Letters to Nature

Nature 393, 152-155 (14 May 1998) | doi:10.1038/30211; Received 22 October 1997; Accepted 11 February 1998

Host–guest encapsulation of materials by assembled virus protein cages

Trevor Douglas1 & Mark Young2

  1. Department of Chemistry, Temple University, Philadelphia, Pennsylvania 19122-2585, USA
  2. Department of Plant Pathology, Montana State University, Bozeman, Montana 59717-0314, USA

Correspondence to: Trevor Douglas1Mark Young2 Correspondence and requests for materials should be addressed to T.D. (e-mail: Email: tdouglas@nimbus.ocis.temple.edu) or M.Y.(e-mail: Email: uplmy@gemini.oscs.montana.edu.)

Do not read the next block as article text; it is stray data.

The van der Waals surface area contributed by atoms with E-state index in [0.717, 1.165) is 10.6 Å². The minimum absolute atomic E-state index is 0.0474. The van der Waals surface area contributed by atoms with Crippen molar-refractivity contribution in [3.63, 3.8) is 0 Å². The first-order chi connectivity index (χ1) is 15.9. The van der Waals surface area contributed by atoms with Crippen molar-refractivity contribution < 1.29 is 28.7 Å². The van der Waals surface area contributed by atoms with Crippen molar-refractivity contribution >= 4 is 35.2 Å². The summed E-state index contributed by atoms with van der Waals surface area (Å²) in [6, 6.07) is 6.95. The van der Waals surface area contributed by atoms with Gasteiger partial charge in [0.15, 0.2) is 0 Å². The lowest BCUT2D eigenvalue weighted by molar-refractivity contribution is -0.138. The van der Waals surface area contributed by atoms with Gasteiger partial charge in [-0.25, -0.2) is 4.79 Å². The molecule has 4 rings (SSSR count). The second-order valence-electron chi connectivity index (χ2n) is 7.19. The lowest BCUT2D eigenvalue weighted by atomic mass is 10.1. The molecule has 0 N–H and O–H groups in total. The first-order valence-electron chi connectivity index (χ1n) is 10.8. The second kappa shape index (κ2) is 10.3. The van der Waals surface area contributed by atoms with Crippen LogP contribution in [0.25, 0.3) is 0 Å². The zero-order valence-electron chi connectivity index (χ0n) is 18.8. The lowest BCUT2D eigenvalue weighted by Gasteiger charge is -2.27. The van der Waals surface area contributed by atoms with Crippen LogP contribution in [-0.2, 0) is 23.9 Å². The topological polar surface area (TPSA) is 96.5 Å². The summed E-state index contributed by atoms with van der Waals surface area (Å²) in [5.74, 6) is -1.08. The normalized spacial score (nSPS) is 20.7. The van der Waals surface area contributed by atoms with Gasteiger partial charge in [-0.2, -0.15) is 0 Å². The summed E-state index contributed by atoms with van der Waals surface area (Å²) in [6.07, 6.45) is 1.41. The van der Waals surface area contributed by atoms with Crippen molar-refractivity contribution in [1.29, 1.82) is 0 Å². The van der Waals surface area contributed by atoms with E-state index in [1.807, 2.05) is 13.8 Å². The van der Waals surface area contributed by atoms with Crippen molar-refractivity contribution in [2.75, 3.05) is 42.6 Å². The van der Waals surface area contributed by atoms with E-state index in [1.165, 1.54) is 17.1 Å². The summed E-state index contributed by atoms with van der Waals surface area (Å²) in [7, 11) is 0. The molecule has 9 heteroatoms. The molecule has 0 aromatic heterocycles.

Self-assembled cage structures of nanometre dimensions can be used as constrained environments for the preparation of nanostructured materials1,2 and the encapsulation of guest molecules3, with potential applications in drug delivery4 and catalysis5. In synthetic systems the number of subunits contributing to cage structures is typically rather small3,6. But the protein coats of viruses (virions) commonly comprise hundreds of subunits that self-assemble into a cage for transporting viral nucleic acids. Many virions, moreover, can undergo reversible structural changes that open or close gated pores to allow switchable access to their interior7. Here we show that such a virion — that of the cowpea chlorotic mottle virus — can be used as a host for the synthesis of materials. We report the mineralization of two polyoxometalate species (paratungstate and decavanadate) and the encapsulation of an anionic polymer inside this virion, controlled by pH-dependent gating of the virion's pores. The diversity in size and shape of such virus particles make this a versatile strategy for materials synthesis and molecular entrapment.